HOUSTON -- A Houston hospital announced Friday that it has reactivated its renowned heart transplant program after a two-week suspension of all medical procedures following the deaths this year of several patients. Baylor St. Luke's Medical Center's decision to temporarily halt its program came after a series of joint reports by the Houston Chronicle and ProPublica revealing the departure of several top physicians and an unusually high number of patient deaths in recent years.
In a statement, the hospital said a review of two recent patient deaths didn't identify systemic problems with the program.
"We are confident that the program is ready to move forward and to serve the critically ill patients and their families who have placed their trust in us," Doug Lawson, CEO of Catholic Health Initiatives Texas Division, which owns St. Luke's, said in a video posted by the hospital.
The hospital said it has made several changes, including reorganizing the transplant surgery team and expanding the role of Dr. Gabriel Loor, who is co-chief of adult cardiac surgery and surgical director of the lung transplant program.
Other changes include refining how patients are selected for the program and reorganizing the multidisciplinary approach to patient care.
Also, a special committee has been set up to study other changes that could be made to improve the heart transplant program and to ensure that the hospital transparently communicates with patients and their families, according to the statement.
Judy Kveton, whose husband, Doug, died last year after a heart transplant at Baylor St. Luke's, told "her husband needed six more surgeries over the next week after the heart transplant and never woke up. Then he had a stroke and was declared brain dead.
"People deserve the truth. They need the truth. Yes, it's hard to cope with the truth but that's better than finding out everything was a lie," Judy said.
"Baylor St. Luke's believes strongly that improvement is a never-ending process," Dr. Paul Klotman, president and CEO of Baylor College of Medicine, said in a statement. "Although this voluntary pause in the program is complete, we will continue to recruit additional surgical and clinical expertise, refine procedures and practices, and implement improvements as soon as we identify opportunities."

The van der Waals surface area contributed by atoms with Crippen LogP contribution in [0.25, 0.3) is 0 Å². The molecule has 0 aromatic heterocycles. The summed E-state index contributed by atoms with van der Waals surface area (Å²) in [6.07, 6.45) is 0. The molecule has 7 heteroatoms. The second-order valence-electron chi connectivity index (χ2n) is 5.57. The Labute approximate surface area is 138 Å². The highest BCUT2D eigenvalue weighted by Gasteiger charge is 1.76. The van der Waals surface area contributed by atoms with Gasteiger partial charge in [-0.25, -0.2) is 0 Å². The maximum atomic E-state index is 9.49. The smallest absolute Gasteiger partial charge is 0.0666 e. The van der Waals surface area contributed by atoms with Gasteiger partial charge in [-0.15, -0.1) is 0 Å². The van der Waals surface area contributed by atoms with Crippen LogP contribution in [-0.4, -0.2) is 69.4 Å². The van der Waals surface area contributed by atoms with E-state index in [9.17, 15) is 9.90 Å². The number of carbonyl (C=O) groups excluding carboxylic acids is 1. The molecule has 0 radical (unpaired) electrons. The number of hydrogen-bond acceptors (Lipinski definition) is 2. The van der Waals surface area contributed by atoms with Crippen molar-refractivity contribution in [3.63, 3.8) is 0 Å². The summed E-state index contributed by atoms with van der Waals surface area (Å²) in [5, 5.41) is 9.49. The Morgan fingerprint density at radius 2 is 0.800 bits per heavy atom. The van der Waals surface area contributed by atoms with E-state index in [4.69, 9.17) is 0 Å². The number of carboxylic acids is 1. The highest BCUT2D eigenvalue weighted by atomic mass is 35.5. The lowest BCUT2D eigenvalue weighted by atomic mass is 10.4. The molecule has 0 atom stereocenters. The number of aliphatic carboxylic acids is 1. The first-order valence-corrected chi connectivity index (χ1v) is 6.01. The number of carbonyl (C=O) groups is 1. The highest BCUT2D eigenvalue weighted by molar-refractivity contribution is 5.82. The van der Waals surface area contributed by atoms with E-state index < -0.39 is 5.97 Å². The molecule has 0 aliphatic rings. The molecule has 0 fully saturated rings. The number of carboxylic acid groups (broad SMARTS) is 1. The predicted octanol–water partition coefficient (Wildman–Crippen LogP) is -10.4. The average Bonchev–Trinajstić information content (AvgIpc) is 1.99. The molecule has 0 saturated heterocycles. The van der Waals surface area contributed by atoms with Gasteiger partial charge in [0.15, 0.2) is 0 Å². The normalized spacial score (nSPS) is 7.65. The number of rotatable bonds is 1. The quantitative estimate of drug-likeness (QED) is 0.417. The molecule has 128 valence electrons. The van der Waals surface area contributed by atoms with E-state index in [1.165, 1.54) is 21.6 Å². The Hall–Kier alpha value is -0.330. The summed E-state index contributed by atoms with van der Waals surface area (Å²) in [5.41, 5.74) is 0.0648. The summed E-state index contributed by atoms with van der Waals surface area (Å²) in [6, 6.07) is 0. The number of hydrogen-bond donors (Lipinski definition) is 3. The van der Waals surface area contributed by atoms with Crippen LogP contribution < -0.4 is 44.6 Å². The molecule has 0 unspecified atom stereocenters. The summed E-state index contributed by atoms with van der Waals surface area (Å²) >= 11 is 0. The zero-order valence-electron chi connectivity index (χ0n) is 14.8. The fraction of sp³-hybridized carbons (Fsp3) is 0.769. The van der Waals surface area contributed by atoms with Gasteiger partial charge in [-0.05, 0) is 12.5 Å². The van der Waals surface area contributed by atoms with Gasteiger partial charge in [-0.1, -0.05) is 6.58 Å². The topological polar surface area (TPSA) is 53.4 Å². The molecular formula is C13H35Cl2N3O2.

The hospital said it is notifying the more than 60 patients who are on a donor waiting list that the heart transplant program has resumed.
The program is one of the nation's most respected. It was at St. Luke's that famed surgeon Denton Cooley performed some of the world's first heart transplants back in the 1960s.
St. Luke's performed nine heart transplants in 2018 and, according to Lawson, they've had three deaths so far. Lawson told "CBS This Morning" that that is "not at all" an acceptable percentage. He suspended the program on June 1 for a two-week review after two transplant patients died in May.
"We're gonna look at the total body of work. We're gonna look at the individual members of the team," Lawson said. "The question that we always ask ourselves is what could we do better?"
Staffers have recently raised concerns to hospital leaders about the program's direction.
Some St. Luke's cardiologists grew so troubled by the program's direction in 2016 that they referred some patients to other hospitals for transplants.
Officials at St. Luke's and its affiliated Baylor College of Medicine have vigorously defended the program, saying they made improvements after a string of patient deaths in 2015. Officials said the program's one-year survival rate after heart transplants had reached 94 percent in 2016 and 2017.